Constipation in Dogs
Have you noticed that your dog is passing hard, dry stools or mucus when attempting to defecate? Perhaps he has not had a bowel movement in 48 hours or more. If either of these is true for your pup, he's likely suffering from constipation.
Constipated dogs often strain, wine or crouch while trying to defecate, or they may scoot along the ground, circle excessively, or squat frequently without defecating. You may also notice grass, string, or matted feces around your dog's anal area.
If you press on their stomach or lower back, they may have a tense, painful abdomen that causes them to growl or cry.
If your dog displays any of these signs of constipation, see your vet in Englewood right away. These symptoms may also indicate a urinary tract issue, so a full physical examination must be done to diagnose the cause of your dog's issues.
We can perform an examination to discover the cause of your dog's symptoms, and develop a treatment plan to help them feel better.
What Causes Constipation in Dogs?
A wide range of issues can cause constipation in dogs, some of which include:
- Excessive or insufficient fiber in the diet
- Sudden change in diet or sampling new foods
- Abscessed or blocked anal sacks
- Enlarged prostate
- Neurological disorder
- Ingested foreign items such as grass, fabric, dirt, or toys
- Ingested hair due to excessive self-grooming
- Masses, tumors, or matted hair surrounding the anus
- Insufficient daily exercise
- Trauma to pelvis
- Side effects from medication
- Pain due to orthopedic problems when attempting to defecate
What Should I Do If My Dog is Constipated?
Many a concerned pet owner has called us for advice on how to help a constipated dog. We always recommend seeking veterinary care as soon as possible, since constipation can point to underlying health issues or a medical emergency.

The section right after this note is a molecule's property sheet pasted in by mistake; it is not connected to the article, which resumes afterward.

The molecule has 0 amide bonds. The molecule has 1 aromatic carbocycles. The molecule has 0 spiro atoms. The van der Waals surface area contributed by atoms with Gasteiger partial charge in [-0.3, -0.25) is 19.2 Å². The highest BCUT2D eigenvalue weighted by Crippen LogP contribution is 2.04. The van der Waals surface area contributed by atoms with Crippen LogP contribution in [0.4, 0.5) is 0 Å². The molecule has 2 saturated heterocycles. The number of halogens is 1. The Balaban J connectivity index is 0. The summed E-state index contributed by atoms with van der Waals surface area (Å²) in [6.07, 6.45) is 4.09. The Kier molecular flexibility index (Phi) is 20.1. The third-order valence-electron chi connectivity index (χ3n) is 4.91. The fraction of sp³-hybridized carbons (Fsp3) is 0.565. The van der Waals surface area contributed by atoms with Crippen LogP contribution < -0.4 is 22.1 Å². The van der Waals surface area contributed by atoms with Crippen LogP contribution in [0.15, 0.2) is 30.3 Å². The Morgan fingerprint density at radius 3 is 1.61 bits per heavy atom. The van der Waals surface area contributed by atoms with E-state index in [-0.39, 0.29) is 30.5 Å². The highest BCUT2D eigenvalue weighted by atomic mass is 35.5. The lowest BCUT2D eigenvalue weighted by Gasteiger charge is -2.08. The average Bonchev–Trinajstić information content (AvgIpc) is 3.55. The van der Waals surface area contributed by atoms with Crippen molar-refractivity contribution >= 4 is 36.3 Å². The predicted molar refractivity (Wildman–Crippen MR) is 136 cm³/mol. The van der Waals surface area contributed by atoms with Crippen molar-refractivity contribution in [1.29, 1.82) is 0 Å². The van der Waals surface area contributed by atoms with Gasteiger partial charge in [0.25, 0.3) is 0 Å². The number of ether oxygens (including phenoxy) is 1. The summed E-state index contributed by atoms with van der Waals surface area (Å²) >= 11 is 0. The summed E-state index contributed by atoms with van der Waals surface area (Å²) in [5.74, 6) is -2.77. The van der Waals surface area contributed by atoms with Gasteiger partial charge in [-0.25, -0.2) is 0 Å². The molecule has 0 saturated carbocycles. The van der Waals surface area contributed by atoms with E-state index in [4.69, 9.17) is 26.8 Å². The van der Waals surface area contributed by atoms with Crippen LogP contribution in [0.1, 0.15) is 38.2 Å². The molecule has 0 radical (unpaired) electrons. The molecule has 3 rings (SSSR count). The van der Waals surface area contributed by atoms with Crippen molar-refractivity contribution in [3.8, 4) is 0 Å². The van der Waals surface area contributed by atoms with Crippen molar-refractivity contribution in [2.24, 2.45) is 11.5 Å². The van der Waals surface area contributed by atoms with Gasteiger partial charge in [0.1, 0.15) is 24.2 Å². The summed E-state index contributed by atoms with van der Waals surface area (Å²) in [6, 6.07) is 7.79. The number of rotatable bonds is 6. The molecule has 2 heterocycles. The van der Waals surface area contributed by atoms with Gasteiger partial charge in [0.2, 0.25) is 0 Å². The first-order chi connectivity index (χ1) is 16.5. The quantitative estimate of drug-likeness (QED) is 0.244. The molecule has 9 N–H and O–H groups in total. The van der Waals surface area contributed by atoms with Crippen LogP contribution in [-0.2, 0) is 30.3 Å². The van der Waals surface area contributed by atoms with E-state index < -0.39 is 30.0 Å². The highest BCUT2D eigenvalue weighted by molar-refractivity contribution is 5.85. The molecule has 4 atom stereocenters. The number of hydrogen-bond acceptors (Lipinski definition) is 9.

What Can I Give My Dog for Constipation?
First, never give your dog medications or treatments formulated for humans without consulting your vet first. Many human medications are toxic to dogs.
The best thing to do is contact your veterinarian and bring your dog in for an exam. We can examine your pooch, identify the underlying cause of the condition, and provide guidance on what to do if your dog is constipated.
If your pup has eaten something they shouldn't have there is a chance that there is a blockage causing the issue. Intestinal obstructions are a medical emergency requiring life-saving emergency!
Blood tests may help reveal that your pup has an infection or is suffering from dehydration. The vet will likely take a medical history, conduct a rectal examination to rule out other causes or abnormalities, and may recommend one or a combination of these treatments:
- Prescription diet high with fiber
- Stool softener or another laxative
- More exercise
- Enema (administered by a professional, not at home, as there could be a risk of injury or toxicity if done incorrectly)
- Adding more fiber to your dog’s diet (wheat bran, canned pumpkin or products such as Metamucil)
- Small bowl of goat or cow milk
- Medication to increase large intestine’s contractile strength
Follow your veterinarian's instructions closely, as trying too many of these or the wrong combination may bring on the opposite problem - diarrhea. You don’t want to trade one digestive problem for another.
What Can Happen If My Dog's Constipation is Left Untreated?
If your dog's constipation is not treated, they may reach the point where they become unable to empty their colon on their own (a condition called obstipation). The colon then becomes packed with an uncomfortably large amount of feces, causing unproductive straining, loss of appetite, lethargy, and potentially vomiting.